One week ago, Vivian Satterfield grew alarmed at the crowds in Mount Tabor Park.
Satterfield, a community organizer with the environmental nonprofit Verde, was out for her typical afternoon run with her dog, Billie. She arrived planning to keep a 6-foot distance from anybody she encountered on Mount Tabor. But the slopes of the Southeast Portland volcanic cone were jammed.
"By the time I hit the first reservoir, I could see the side of Tabor filled with picnickers," she recalls. "I cut my run short, turned heel and went home."
Satterfield has moved her daily exercise to shortly after dawn. "It's certainly colder and less pleasant to go out on our runs," she says, "but has much less people out."
Her experience isn't unusual. Portland's parks are packed.
In the past week, Oregon Gov. Kate Brown has ordered the closure of nearly every communal space in the state, attempting to slow the spread of the COVID-19 coronavirus. But she and other local officials have encouraged residents to walk, jog and stroll as a means to exercise and preserve their sanity.
In the state's biggest city, that means a run on the parks. Anecdotal evidence suggests Portlanders are using parks at a rate rarely seen in chilly early spring, both for purposes kosher (jogging, sunbathing, playing fetch with dogs) and less so (picnics, happy-hour wine parties, pickup basketball games). Even in these outdoor spaces, it's becoming difficult to avoid close encounters with other people—which is the whole purpose of the statewide shutdown.
That raises an unpleasant question: Are Portland's parks still safe?
This morning, the governor shut down some park amenities: She closed playgrounds and basketball courts statewide, trying to keep people from touching the same surfaces. (She also shut down all state parks and campgrounds.) Brown required city park departments to posts signs at all entrances and plazas, warning people to remain 6 feet apart.
"Users of open public recreational areas," the order states, "must strictly adhere to social distancing guidelines."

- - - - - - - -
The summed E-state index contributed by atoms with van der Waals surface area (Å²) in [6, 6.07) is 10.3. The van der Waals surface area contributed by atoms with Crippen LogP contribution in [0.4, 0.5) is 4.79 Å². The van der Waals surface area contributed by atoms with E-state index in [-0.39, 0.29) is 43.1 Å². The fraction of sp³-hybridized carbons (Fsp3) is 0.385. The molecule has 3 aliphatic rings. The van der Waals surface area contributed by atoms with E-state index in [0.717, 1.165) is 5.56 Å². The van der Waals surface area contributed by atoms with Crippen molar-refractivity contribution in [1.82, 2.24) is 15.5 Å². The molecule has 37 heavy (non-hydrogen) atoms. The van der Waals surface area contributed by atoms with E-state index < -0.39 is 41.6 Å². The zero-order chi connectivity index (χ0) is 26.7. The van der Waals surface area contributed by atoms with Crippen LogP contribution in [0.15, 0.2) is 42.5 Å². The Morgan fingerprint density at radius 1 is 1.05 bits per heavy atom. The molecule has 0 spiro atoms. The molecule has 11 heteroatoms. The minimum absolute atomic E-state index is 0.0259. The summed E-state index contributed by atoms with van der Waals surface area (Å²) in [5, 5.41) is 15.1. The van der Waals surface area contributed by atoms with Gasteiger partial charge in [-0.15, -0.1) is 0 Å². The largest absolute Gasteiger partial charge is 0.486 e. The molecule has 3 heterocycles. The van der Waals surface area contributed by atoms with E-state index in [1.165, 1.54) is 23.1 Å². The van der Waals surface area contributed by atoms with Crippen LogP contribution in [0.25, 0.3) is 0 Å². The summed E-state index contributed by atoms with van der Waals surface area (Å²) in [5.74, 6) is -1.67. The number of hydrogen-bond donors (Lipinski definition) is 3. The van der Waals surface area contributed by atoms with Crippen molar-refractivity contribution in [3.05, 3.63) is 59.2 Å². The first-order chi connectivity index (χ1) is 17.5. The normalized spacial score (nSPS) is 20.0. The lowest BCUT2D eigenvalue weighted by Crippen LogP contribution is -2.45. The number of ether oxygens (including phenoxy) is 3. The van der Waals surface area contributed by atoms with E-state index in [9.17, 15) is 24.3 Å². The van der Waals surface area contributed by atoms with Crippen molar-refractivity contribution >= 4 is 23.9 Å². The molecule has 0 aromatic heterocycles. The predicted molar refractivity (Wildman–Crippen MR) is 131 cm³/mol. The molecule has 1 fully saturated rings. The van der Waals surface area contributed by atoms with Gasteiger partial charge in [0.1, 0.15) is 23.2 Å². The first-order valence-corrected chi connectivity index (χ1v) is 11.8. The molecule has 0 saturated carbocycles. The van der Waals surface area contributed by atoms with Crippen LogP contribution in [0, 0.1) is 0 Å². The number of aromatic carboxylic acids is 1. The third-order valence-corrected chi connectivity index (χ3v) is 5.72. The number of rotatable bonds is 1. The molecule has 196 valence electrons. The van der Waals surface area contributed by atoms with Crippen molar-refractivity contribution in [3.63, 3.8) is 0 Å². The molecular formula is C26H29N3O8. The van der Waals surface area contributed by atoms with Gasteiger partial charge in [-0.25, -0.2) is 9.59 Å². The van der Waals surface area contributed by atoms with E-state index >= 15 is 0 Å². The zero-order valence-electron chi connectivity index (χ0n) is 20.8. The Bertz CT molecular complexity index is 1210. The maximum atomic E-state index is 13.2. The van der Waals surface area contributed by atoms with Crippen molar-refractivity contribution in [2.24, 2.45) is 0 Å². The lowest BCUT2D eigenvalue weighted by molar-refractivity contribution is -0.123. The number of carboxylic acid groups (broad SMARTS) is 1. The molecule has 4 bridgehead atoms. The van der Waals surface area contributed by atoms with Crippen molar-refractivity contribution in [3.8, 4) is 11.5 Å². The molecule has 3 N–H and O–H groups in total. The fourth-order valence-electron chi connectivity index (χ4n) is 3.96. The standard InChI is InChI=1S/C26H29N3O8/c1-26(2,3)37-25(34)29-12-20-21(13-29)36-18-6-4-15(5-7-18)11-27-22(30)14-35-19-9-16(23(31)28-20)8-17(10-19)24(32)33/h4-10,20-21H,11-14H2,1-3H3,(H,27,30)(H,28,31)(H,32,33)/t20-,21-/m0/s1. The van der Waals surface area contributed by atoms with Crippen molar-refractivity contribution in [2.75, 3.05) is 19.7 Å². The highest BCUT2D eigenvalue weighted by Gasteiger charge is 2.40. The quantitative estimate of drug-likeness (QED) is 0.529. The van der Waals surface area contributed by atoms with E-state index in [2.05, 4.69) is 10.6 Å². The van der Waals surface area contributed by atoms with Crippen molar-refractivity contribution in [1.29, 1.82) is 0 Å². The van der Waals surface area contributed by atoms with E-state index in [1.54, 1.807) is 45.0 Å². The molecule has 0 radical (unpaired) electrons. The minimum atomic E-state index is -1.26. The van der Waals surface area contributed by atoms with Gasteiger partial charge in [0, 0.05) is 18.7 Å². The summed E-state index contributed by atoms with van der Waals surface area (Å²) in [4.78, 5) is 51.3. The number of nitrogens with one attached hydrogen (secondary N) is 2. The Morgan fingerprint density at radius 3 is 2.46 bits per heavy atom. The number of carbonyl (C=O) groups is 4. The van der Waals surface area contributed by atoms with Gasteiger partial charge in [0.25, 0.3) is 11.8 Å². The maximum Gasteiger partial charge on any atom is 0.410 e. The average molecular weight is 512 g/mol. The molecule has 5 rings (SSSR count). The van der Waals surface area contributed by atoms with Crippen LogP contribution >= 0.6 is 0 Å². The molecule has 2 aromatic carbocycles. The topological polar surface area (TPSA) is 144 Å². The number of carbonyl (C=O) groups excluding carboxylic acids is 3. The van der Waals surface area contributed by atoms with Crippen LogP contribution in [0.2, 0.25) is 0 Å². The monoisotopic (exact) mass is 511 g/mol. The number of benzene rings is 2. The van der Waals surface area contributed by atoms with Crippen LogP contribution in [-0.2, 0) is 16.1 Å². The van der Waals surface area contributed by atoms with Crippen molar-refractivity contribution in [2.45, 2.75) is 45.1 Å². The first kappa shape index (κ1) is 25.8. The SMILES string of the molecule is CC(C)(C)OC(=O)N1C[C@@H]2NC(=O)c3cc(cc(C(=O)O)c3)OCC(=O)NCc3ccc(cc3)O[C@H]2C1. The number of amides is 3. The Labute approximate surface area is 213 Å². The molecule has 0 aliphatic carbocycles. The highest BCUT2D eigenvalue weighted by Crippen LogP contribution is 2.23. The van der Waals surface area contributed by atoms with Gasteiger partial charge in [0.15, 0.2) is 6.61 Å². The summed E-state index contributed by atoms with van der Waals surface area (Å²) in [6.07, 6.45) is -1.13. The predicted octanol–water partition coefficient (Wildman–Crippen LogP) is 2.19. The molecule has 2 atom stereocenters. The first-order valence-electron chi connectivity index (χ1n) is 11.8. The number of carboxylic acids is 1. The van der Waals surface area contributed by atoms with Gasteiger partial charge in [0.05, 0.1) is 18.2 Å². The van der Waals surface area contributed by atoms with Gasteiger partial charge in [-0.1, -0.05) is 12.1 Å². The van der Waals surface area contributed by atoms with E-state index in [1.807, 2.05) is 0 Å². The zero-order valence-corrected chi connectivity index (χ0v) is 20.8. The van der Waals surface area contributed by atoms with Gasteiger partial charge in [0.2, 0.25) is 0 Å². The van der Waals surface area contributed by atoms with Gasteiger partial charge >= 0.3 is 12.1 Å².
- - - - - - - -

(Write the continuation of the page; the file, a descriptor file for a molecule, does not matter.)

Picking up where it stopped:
In other cities, parks have already been singled out as hot beds of COVID-19 transmission. New York City Mayor Bill de Blasio on Sunday warned that he would use police to enforce distance between people in parks.
"When we say you can go out for some exercise, we're not saying you can linger," de Blasio said. "We're not saying you can make a day of it. We're saying go out, get a minimum amount of exercise and go back indoors."
Portland officials haven't been that strident. (Portland also hasn't yet experienced the outbreak to the shattering degree occurring in New York City.) For now, officials say the parks are open—but encourage people to use them cautiously.
"Please always observe the [Centers for Disease Control and Prevention's] minimum recommended social distancing standards and stay 6 feet away from other individuals," says Portland Parks & Recreation spokesman Mark Ross in a statement. "If 6 feet of social distancing is not possible, park visitors should find an alternative location or leave that space."
The parks bureau has warned visitors to wash their hands before and after going out, to expect limited restroom availability, and to stay home if feeling ill. Parks officials also advise new etiquette on trails: Announce yourself to people you see coming, then step aside to allow 6 feet of clearance.
The Multnomah County Health Department echoed that advice. By this weekend, health officials were advising what the governor ordered this morning: Stay off playgrounds, and don't share sports equipment.
It's not clear what officials will do if today's statewide closures—which leave parks as one of the few remaining public spaces—create more demand.
"We're saying go outside and play," says Multnomah County spokeswoman Julie Sullivan-Springhetti. "Get your vitamin D. But use your common sense to do it in the safest way possible."